When asked about the identity of her customers, Ms. Wrigley provided the investigators with a list of five customers. When called by the investigators, three of the five customers had either never heard of Respondent or Ms. Wrigley, or indicated that they would not by buying from Respondent. One customer was waiting for Respondent to mail him its inventory so that he could determine whether he would become a customer of Respondent. One customer indicated that she would buy from Respondent.

Ms. Wrigley also provided a “cold call list” that she had purchased. She said that she intended to use the list to obtain more customers. A review of the list by DEA investigators showed that most of the potential customers on the list were convenience stores.

Based upon the above, the Acting Deputy Administrator will now consider the factors used by DEA to determine whether the issuance of a DEA Certificate of Registration is in the public interest. Under 21 U.S.C. 823(h), the Attorney General shall register an applicant to distribute a List I chemical unless the Attorney General determines that the registration of the applicant is inconsistent with the public interest. (This function has been delegated to Administrator of DEA.) In considering the public interest, the Acting Deputy Administrator shall consider

1. Maintenance by the applicant of effective controls against diversion of listed chemical into other than legitimate channels;

2. Compliance by the applicant with applicable Federal, State, and local laws;

3. Any prior conviction record of the applicant under Federal or State laws relating to controlled substances or to chemicals controlled under Federal or State law;

4. Any past experience of the applicant in the manufacture and distribution of chemicals and

5. Such other factors as are relevant to and consistent with the public health and safety.

Consideration of the first factor weighs against Respondent. Security was adequate at the physical location of the business that the DEA investigators visited. Based upon the investigators' inability to contact Ms. Wrigley in Start Printed Page 61468February 2002, it appears that Ms. Wrigley is no longer at the location that the DEA investigators inspected. Accordingly, DEA has no knowledge of Respondent's current security measures.

With regard to the second factor, there is no evidence that Ms. Wrigley has failed to comply with Federal, State or local law. As for the third factor, there is no evidence that Ms. Wrigley has any prior convictions related to controlled substances or chemicals. Accordingly, the second and third factors weigh in Respondent's favor. Addressing the fourth factor, Ms. Wrigley has no experience in the manufacture or distribution of chemicals, which weights against Respondent.

With regard to the fifth factor, many considerations weigh heavily against registering Respondent as a distributor of List I chemicals. The great majority of Respondent's potential customers will be convene stores. Convenience stores are considered part of the gray market, in which large amounts of listed chemicals are diverted to the illicit manufacture of amphetamine and methamphetamine. Ms. Wrigley admitted that a portion of her sales will consist of 60 count bottle of ephedrine, the favored packaging of illicit methamphetamine manufactures.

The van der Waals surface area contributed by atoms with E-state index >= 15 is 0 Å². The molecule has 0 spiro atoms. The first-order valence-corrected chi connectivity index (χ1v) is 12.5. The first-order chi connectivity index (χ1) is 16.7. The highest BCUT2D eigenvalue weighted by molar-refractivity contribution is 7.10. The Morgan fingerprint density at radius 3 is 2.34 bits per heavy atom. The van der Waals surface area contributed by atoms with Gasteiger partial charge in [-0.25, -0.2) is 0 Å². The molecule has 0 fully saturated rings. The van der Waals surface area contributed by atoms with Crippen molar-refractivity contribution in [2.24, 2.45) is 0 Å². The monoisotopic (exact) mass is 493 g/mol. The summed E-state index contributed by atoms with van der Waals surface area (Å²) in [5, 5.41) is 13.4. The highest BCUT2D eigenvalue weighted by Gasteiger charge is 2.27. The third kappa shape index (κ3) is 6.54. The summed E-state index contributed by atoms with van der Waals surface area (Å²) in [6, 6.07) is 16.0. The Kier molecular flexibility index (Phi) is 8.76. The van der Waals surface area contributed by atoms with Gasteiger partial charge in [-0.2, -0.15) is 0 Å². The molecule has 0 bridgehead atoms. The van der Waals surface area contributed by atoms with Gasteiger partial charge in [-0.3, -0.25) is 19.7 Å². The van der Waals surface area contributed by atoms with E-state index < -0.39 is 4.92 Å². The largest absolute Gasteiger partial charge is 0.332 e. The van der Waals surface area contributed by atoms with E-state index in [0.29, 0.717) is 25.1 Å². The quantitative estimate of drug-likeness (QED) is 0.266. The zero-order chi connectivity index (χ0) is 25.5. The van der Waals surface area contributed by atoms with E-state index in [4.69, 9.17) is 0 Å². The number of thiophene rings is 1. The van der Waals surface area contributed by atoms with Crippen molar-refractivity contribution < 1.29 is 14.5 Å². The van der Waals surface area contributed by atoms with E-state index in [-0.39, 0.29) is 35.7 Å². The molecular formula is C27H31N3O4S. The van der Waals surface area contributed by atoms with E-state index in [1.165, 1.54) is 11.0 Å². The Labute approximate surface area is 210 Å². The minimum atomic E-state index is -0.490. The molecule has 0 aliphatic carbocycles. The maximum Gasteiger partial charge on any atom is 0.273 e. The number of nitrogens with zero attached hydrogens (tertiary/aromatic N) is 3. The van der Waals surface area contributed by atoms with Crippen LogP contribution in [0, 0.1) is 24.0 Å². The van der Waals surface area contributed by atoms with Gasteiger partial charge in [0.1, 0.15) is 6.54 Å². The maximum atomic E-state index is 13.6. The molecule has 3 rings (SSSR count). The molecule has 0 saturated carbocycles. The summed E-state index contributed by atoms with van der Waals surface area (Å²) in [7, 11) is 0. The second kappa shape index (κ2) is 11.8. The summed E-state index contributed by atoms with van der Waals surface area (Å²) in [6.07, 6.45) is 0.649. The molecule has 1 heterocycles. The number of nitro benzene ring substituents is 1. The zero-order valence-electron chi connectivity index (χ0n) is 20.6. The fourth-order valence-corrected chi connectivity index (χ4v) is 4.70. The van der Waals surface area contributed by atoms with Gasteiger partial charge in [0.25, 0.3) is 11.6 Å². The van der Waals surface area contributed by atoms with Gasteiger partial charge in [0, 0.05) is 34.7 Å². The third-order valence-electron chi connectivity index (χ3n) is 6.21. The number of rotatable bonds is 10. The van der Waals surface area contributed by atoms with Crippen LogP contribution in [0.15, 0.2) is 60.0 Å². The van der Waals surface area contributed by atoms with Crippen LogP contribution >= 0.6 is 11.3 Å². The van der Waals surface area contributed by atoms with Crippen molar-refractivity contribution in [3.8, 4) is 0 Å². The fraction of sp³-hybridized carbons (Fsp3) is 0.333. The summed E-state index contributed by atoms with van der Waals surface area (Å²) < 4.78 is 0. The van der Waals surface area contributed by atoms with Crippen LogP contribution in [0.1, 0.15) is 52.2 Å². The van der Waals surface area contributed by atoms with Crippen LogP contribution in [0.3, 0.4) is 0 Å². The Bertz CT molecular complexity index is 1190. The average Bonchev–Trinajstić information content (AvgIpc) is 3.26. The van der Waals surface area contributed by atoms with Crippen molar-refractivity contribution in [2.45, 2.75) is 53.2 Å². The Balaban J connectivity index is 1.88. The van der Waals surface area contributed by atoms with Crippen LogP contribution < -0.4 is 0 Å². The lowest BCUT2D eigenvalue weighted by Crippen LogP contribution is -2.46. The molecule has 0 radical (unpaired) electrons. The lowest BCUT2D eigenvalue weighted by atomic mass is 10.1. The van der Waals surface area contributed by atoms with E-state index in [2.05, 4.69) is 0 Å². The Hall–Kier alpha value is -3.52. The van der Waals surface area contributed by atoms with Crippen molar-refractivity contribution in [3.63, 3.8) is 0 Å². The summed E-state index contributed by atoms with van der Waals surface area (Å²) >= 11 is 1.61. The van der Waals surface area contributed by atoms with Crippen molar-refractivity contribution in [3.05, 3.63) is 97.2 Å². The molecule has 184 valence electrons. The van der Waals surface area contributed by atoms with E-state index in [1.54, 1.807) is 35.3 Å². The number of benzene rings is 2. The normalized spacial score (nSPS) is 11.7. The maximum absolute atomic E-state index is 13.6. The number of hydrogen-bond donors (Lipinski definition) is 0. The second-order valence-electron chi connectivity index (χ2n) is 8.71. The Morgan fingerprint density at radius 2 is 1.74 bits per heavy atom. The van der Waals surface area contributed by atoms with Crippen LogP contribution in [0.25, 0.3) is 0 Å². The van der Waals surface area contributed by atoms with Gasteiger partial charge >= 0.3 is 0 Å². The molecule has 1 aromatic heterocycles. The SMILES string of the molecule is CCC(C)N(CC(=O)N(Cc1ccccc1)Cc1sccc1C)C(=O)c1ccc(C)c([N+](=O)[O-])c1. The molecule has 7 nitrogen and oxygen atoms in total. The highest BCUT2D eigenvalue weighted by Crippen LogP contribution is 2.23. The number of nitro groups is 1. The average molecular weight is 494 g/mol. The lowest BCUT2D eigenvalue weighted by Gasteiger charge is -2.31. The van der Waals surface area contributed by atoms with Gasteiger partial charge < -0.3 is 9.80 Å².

The Acting Deputy Administrator also finds that Respondent's frequent changes of address weigh against Respondent in its attempt to obtain a DEA registration. The changes of address create the impression that Respondent is an unstable, “fly by night” concern. Ms. Wrigley's failure to notify DEA of changes of address indicates a serious failure to comprehend the responsibilities of the holder of a DEA Certificate of Registration. The Acting Deputy Administrator finds that Ms. Wrigley's lack of a criminal record and compliance with the law are far outweighed by her lack of experience with selling List I chemicals, DEA's lack of knowledge concerning Respondent's current security system and her frequent changes of address without notice to DEA. Moreover, Respondent's product mix and potential sales of combination ephedrine products are inconsistent with the known legitimate market and known end-user demand for products of this type. Therefore Respondent would be serving an illegitimate market for these products, and registration of Respondent as a distributor of List I chemicals would likely lead to increased diversion of List I chemicals.

Accordingly, the Acting Deputy Administrator of the Drug Enforcement Administration, pursuant to the authority vested in her by 21 U.S.C. 823 and 824 and 28 CFR 0.100 and 0.104, hereby finds that registration of Respondent as a distributor of List I chemicals is not in the public interest. The Acting Deputy Administrator hereby orders that the application for a DEA Certificate of Registration and any requests for renewal or modification submitted by Respondent Spa Dynamics Wholesalers be, and hereby are, denied.

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Dated: October 9, 2003.

Michele M. Leonhart,

Acting Deputy Administrator.

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[FR Doc. 03-27085 Filed 10-27-03; 8:45 am]

BILLING CODE 4410-09-M